Sport //

Freud and the fast lane

Nick Gowland has a six pack, did you know?


After a fifteen minute stretch, Mid-Life Crisis launches into a freestyle rampage down the fast lane. His buoyant Sunday-roast girth achieves an aquadynamic low waterline, but Mid-Life Crisis wishes there were more people to witness his prowess. The fellow fast-laners today consist of Corporate Lunch Break, who thrashes out her failed marriage with lap after lap of self-punishment, and Muscles, who just wants the world to know that he can do butterfly. After a quick five minute break, Mid-Life Crisis swims another lap, suppresses a heart attack, and decides to hit the showers. On his way he flicks a few sly droplets onto the girls sunbathing on the grass, because a mate recently told him something about pheromones. Of course, Mid-Life Crisis realises that he could squeeze out a few more lengths if he reigned in the pace and joined the medium lane, but deep in his thumping heart he knows that the pool, like life, is all about power.

Her Majesty’s hands give a slight flick (calculated for fabulousness) as her skinny backstroking arms reach the zenith of their arc. Her Majesty takes a liberal interpretation of a leisurely pace, even by the standards of the slow lane, though she doesn’t care. She might be 60 something but she’s got vintage Inner-West written all over those sinewy muscles and that tan which only ever grows browner. She has chosen a pink string bikini for today’s pool outfit, complemented by heart-shaped sunglasses and a green swimming cap covering God knows what. The sunglasses limit Her Majesty to an unhurried backstroke, but the genius of the slow lane is that the longer each lap takes, the more people will have to overtake her, which gives the fans a better opportunity to admire their idol.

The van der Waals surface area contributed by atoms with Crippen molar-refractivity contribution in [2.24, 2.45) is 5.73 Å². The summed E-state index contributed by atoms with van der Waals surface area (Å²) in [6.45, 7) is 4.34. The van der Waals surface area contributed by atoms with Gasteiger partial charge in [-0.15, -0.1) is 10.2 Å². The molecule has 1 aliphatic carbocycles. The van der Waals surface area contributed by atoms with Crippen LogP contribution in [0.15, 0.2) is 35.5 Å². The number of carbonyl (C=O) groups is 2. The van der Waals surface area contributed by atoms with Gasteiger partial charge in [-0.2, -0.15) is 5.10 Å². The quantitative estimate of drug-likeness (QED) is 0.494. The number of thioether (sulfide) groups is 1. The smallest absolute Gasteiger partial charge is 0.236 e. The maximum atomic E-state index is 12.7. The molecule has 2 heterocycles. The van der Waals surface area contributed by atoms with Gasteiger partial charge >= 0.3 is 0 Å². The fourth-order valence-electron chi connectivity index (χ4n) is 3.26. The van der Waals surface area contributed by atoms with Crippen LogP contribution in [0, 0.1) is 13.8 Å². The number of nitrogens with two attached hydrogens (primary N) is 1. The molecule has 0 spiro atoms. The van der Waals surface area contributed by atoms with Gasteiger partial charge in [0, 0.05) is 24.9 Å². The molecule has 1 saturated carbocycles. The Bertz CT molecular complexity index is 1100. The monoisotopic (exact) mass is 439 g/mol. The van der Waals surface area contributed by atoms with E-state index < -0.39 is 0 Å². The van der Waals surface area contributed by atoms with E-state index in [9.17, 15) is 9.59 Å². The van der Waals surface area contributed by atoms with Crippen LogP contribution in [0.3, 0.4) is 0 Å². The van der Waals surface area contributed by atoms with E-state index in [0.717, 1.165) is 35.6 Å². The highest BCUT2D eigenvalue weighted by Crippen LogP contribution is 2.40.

Between them, my mate and I stop for our twelfth break in as many laps. We once considered turning our Tuesday afternoon swims into a book club, where you discuss what you read after each successive length of the pool. In the end we decided that this would skew the ratio of swimming to resting a little too far. As it stands, we like to think of the swimming pool as a social event, where the laps are only there to punctuate the conversation.

It’s time to free the rhesus monkeys and let loose the lab rats: for the perfect case study in social psychology you need look no further than Sydney’s public pools. They are a chlorinated and goggled translation of our beach culture, where characters from all walks of life come to flaunt their insecurities in the suspiciously warm water left by the morning’s primary school kids. Our swimming pools are as Sydney as it gets, with people using the weather as an excuse to socialise and be seen. Just like the members of the Bondi Icebergs who are only in it to get their purple nipples on page four of the morning paper, nobody is really here to swim.